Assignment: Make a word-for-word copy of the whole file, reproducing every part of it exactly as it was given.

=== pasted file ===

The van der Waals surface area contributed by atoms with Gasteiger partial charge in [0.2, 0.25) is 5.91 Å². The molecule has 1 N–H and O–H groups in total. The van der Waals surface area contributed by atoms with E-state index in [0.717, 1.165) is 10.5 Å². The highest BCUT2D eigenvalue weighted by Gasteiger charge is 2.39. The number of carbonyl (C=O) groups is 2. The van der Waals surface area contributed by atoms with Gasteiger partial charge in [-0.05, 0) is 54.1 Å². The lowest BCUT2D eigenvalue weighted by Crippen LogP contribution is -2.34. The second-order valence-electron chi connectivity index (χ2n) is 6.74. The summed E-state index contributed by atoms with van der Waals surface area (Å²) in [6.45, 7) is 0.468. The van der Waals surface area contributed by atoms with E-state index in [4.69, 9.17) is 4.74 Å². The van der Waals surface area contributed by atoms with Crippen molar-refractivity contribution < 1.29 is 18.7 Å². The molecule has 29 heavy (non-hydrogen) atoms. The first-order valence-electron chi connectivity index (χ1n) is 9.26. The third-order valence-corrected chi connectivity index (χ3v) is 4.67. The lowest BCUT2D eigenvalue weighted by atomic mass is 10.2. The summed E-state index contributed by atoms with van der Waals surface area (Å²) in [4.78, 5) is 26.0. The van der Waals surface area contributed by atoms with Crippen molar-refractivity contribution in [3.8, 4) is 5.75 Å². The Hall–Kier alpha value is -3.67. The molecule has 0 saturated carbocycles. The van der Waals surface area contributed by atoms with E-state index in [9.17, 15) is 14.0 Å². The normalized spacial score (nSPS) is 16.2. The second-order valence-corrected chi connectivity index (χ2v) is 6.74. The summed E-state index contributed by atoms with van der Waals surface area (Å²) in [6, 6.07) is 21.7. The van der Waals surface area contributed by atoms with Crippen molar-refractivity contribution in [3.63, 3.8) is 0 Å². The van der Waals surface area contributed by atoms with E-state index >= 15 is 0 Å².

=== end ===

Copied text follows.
The van der Waals surface area contributed by atoms with Gasteiger partial charge in [0.2, 0.25) is 5.91 Å². The molecule has 1 N–H and O–H groups in total. The van der Waals surface area contributed by atoms with E-state index in [0.717, 1.165) is 10.5 Å². The highest BCUT2D eigenvalue weighted by Gasteiger charge is 2.39. The number of carbonyl (C=O) groups is 2. The van der Waals surface area contributed by atoms with Gasteiger partial charge in [-0.05, 0) is 54.1 Å². The lowest BCUT2D eigenvalue weighted by Crippen LogP contribution is -2.34. The second-order valence-electron chi connectivity index (χ2n) is 6.74. The summed E-state index contributed by atoms with van der Waals surface area (Å²) in [6.45, 7) is 0.468. The van der Waals surface area contributed by atoms with E-state index in [4.69, 9.17) is 4.74 Å². The van der Waals surface area contributed by atoms with Crippen molar-refractivity contribution < 1.29 is 18.7 Å². The molecule has 29 heavy (non-hydrogen) atoms. The first-order valence-electron chi connectivity index (χ1n) is 9.26. The third-order valence-corrected chi connectivity index (χ3v) is 4.67. The lowest BCUT2D eigenvalue weighted by atomic mass is 10.2. The summed E-state index contributed by atoms with van der Waals surface area (Å²) in [4.78, 5) is 26.0. The van der Waals surface area contributed by atoms with Crippen molar-refractivity contribution in [3.8, 4) is 5.75 Å². The Hall–Kier alpha value is -3.67. The molecule has 0 saturated carbocycles. The van der Waals surface area contributed by atoms with E-state index in [9.17, 15) is 14.0 Å². The normalized spacial score (nSPS) is 16.2. The second-order valence-corrected chi connectivity index (χ2v) is 6.74. The summed E-state index contributed by atoms with van der Waals surface area (Å²) in [6, 6.07) is 21.7. The van der Waals surface area contributed by atoms with Crippen molar-refractivity contribution in [3.63, 3.8) is 0 Å². The van der Waals surface area contributed by atoms with E-state index >= 15 is 0 Å².